Programs outside of prison are aimed at reducing recidivism, but whether or not that works, or is worthwhile is a huge discussion as it depends on the treatment, the offender, and other circumstances. Generally, I don't feel like it is beneficial to force people into any kind of treatment. People who do not want to be at treatment generally don't benefit from it much - if at all.
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      Nov 18 2013: You're exactly right, boredom definitely leads to big problems and treatment doesn't work on those who don't want to be treated.

      There are many inexpensive ways we could occupy the inmates' time yet we choose costly methods in the pursuit of reducing recidivism.

      The US incarcerates the highest number of people in the world and continue to raise those numbers year after year.

      I'm more interested in your thoughts on the amount we spend on medical care.
      • Nov 18 2013: Well there maybe more inexpensive ways to keep people occupied but would you rather they play basketball or take a classn that MAYBE will trigger something that gets them to change in some positive way?

        As for the cost of healthcare to me that is more of a moral question than one of practicality. With the exception of infectious diseases. Prisons and jails are full of infectious disease such as MRSA and TB for example. When peoole are released they bring those diseases out to the public. Given their limited access to health care when out of prison they may go untreated or rely on hospitals for treatment. That is a very real public health concern.

        As for other illnesses and dental care one argument has always been that you're going to pay for it anyway when they going to public health or hospitals. Under the new healthcare laws...well you're still paying for it since most of them will be on Medicare.

        The moral aspect is this...not everyone in prison is unredeemable. Some people are wrongly convicted. Some are there for victimless crimes like possessing drugs. Lets say that such a person needs treatment for heart disease (not alcohol related) are you ok with letting that person die? Just because they happen to be in prison.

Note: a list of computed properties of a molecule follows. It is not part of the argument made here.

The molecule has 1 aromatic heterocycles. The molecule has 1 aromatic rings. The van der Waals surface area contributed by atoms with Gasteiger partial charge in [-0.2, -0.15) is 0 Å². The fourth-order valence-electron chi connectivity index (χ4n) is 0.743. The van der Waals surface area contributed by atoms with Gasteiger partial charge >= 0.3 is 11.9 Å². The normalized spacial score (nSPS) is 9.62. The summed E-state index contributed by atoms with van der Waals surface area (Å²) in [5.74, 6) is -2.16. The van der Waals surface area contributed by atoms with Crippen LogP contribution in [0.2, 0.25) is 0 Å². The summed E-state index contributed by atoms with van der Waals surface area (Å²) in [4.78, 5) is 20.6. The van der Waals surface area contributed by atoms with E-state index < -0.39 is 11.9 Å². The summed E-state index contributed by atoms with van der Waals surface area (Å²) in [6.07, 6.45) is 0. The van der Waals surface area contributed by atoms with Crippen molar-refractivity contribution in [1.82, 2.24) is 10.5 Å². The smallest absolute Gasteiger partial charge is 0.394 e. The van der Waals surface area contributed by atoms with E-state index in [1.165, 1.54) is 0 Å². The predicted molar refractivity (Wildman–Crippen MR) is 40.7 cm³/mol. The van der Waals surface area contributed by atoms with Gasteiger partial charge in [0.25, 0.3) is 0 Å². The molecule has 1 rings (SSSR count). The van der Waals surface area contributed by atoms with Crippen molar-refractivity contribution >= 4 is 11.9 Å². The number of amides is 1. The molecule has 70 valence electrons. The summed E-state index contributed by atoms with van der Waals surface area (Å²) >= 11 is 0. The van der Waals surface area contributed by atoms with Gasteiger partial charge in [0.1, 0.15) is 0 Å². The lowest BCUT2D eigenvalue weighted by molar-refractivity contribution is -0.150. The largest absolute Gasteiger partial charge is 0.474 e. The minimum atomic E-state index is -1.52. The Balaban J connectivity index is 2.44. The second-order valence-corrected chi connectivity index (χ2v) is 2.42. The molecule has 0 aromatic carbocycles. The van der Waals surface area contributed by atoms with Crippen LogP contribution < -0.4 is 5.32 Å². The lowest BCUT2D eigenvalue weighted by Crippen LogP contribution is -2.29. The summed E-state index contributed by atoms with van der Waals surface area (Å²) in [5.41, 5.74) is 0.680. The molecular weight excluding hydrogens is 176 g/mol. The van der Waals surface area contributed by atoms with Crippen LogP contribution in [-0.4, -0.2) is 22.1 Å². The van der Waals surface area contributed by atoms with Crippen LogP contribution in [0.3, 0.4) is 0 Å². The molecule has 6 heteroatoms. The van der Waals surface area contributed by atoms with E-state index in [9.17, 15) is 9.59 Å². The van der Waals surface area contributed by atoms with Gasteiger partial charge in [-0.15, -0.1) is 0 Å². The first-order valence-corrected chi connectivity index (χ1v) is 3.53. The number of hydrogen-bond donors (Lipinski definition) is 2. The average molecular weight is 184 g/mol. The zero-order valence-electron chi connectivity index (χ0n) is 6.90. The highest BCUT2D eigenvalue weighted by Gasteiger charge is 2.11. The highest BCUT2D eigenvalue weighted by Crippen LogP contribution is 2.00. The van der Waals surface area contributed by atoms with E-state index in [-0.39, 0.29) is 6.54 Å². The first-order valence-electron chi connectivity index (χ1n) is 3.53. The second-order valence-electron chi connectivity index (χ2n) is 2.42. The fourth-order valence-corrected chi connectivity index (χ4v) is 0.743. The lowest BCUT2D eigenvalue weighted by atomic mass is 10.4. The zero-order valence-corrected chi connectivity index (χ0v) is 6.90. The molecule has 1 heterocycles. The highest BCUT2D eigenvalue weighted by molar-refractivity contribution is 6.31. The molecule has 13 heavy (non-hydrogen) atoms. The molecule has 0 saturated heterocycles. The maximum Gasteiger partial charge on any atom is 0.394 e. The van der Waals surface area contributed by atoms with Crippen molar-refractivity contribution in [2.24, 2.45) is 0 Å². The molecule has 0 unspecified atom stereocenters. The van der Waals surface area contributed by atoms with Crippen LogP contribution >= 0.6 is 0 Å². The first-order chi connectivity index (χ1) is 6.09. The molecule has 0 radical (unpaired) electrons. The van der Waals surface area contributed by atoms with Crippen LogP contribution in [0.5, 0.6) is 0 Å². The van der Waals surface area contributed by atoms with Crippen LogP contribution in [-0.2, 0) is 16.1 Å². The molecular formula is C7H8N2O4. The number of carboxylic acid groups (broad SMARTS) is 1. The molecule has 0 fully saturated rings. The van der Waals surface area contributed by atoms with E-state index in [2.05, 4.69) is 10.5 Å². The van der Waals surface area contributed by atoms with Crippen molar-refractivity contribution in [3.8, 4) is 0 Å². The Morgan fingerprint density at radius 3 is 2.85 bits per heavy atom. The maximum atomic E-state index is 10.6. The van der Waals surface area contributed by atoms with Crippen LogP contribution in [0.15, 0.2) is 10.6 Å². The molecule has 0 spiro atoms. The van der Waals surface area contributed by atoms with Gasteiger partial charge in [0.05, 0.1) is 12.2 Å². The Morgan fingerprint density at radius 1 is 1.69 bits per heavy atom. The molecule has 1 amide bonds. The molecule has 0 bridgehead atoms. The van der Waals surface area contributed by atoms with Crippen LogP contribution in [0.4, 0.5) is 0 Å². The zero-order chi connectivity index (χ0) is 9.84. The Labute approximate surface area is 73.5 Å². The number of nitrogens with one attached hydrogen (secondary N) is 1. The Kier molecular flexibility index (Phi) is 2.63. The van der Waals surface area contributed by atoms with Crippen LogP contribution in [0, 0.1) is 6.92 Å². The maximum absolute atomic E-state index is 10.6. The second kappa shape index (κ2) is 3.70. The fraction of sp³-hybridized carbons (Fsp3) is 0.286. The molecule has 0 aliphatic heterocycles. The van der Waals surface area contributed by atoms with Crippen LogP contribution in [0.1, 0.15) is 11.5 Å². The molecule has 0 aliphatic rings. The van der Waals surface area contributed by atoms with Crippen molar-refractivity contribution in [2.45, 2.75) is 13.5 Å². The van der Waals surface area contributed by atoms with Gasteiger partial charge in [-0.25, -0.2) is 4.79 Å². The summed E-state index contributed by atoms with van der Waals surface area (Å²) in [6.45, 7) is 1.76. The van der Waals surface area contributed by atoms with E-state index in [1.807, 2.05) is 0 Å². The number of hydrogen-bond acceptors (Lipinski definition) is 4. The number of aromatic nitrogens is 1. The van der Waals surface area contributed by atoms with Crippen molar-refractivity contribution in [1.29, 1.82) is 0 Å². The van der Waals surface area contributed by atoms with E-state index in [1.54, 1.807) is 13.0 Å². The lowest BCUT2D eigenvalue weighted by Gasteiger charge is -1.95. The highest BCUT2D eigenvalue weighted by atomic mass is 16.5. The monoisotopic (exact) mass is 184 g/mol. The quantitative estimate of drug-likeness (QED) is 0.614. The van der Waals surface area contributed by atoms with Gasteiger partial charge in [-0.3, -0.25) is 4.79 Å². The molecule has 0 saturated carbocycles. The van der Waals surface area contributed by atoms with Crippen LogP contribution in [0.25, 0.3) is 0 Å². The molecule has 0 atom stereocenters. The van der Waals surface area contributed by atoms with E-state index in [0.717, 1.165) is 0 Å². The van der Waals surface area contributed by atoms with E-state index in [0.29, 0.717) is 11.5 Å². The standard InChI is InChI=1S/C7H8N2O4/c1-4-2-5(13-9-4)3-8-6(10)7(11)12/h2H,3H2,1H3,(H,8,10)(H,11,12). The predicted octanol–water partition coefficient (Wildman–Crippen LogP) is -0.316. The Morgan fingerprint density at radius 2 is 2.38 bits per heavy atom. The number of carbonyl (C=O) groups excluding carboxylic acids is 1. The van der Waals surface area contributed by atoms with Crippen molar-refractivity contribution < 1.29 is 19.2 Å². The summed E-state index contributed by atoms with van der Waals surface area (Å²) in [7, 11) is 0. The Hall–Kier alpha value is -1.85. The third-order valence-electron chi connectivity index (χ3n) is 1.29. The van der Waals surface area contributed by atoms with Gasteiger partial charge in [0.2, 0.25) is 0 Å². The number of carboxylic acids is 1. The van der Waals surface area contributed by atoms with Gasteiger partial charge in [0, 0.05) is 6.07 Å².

When I was in grad school a veteran law enforcement officer told one of my classes that about 90% of people have done something that could have resulted in being convicted of a felony. A lot of people in prison aren't evil. They're ordinary people who made terribly stupid mistakes. I remeber one guy who opened fire on a car of individuals who tried to run him over on his own property. He killed five or six people in the car. The individuals in the car had been causing problems all over town before they showed up on his property. He didn't know them. He went to prison for murder. Things aren't black and white in criminal justice unfortunately.
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          Nov 18 2013: I just wonder if there might be a way to make sure that no inmate receives treatment or surgery that is not available to a child or someone who is deserving and not incarcerated.

          There is a need for inmates to have access to care, there's no denying that.
      • Nov 18 2013: The problem is that we can't decide what we want to do. Do we want to rehabilitate? Do we want to strike fear of society into their hearts? Do we want to encourage religious penitence? All of these conflicting goals operate in American prisons. We need to pick one and stick to it.
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          Nov 18 2013: I so wholeheartedly agree with you there.

          We keep trying to do everything with everyone and that's going so well (sarcasm btw :)
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      Nov 18 2013: The right to life? We have the death penalty in certain states. The right to liberty? They're locked up. The right to the pursuit of happiness? Well...

      Let's take a look at this for a minute. "Are American persons in prison no longer American citizens?" Do they have the right to vote? The right to bare arms? The right to serve in the military? The right to travel the world?

      "No state shall make or enforce any law which shall abridge the privileges or immunities of citizens of the United States..." ???
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          Nov 18 2013: Are you aware of the frequency with which we release terminally ill inmates from prison? Define needed health care? And then define needed health care for inmates, are they the same definition word for word?

          Would you define a just society as one in which we assign a therapist to meet with an incarcerated child molester 3 times a week to discuss all of his pressing issues yet fails to provide equal therapy to the victim?
        • Nov 18 2013: Deterrence fails. This has been well documented. What works is retraining and viable alternatives to returning to crime once incarceration ends. "Tough" prisons do not reduce recidivism. They do, however, satisfy the primitive urge for vengeance, but why go halfway about that? If vengeance is the thing, bring back public flogging, public executions, chain gangs, etc.